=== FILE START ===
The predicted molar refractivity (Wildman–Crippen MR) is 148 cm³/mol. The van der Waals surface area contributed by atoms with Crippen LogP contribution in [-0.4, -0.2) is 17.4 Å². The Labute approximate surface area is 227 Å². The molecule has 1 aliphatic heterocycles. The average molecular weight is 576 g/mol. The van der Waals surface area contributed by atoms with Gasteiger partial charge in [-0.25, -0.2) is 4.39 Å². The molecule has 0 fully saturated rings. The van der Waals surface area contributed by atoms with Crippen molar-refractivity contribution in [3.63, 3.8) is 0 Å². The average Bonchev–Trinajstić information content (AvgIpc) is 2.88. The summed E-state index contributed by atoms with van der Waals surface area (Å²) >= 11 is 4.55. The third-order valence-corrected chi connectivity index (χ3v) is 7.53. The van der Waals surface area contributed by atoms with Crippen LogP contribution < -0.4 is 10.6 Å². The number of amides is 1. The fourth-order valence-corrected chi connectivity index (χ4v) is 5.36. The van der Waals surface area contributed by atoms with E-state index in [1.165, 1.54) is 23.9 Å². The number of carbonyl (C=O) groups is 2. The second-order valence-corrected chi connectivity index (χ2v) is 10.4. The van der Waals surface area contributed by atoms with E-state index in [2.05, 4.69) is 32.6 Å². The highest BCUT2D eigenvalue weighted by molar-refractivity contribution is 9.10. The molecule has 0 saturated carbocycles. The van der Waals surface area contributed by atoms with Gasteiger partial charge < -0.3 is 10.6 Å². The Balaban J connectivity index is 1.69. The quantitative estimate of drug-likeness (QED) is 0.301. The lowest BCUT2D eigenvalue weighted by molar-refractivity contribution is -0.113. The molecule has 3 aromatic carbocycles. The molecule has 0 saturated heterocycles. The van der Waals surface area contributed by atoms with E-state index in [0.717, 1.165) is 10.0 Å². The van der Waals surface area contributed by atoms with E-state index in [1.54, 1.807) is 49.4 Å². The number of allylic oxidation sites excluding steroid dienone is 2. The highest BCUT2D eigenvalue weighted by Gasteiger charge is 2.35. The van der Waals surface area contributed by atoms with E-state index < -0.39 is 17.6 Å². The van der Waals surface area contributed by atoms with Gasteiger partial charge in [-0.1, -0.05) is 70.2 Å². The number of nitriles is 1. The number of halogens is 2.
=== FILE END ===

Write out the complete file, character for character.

The predicted molar refractivity (Wildman–Crippen MR) is 148 cm³/mol. The van der Waals surface area contributed by atoms with Crippen LogP contribution in [-0.4, -0.2) is 17.4 Å². The Labute approximate surface area is 227 Å². The molecule has 1 aliphatic heterocycles. The average molecular weight is 576 g/mol. The van der Waals surface area contributed by atoms with Gasteiger partial charge in [-0.25, -0.2) is 4.39 Å². The molecule has 0 fully saturated rings. The van der Waals surface area contributed by atoms with Crippen molar-refractivity contribution in [3.63, 3.8) is 0 Å². The average Bonchev–Trinajstić information content (AvgIpc) is 2.88. The summed E-state index contributed by atoms with van der Waals surface area (Å²) >= 11 is 4.55. The third-order valence-corrected chi connectivity index (χ3v) is 7.53. The van der Waals surface area contributed by atoms with Crippen LogP contribution < -0.4 is 10.6 Å². The number of amides is 1. The fourth-order valence-corrected chi connectivity index (χ4v) is 5.36. The van der Waals surface area contributed by atoms with E-state index in [1.165, 1.54) is 23.9 Å². The number of carbonyl (C=O) groups is 2. The second-order valence-corrected chi connectivity index (χ2v) is 10.4. The van der Waals surface area contributed by atoms with E-state index in [2.05, 4.69) is 32.6 Å². The highest BCUT2D eigenvalue weighted by molar-refractivity contribution is 9.10. The molecule has 0 saturated carbocycles. The van der Waals surface area contributed by atoms with Gasteiger partial charge < -0.3 is 10.6 Å². The Balaban J connectivity index is 1.69. The quantitative estimate of drug-likeness (QED) is 0.301. The lowest BCUT2D eigenvalue weighted by molar-refractivity contribution is -0.113. The molecule has 3 aromatic carbocycles. The molecule has 0 saturated heterocycles. The van der Waals surface area contributed by atoms with E-state index in [0.717, 1.165) is 10.0 Å². The van der Waals surface area contributed by atoms with E-state index in [1.54, 1.807) is 49.4 Å². The number of allylic oxidation sites excluding steroid dienone is 2. The highest BCUT2D eigenvalue weighted by Gasteiger charge is 2.35. The van der Waals surface area contributed by atoms with E-state index < -0.39 is 17.6 Å². The van der Waals surface area contributed by atoms with Gasteiger partial charge in [-0.1, -0.05) is 70.2 Å². The number of nitriles is 1. The number of halogens is 2.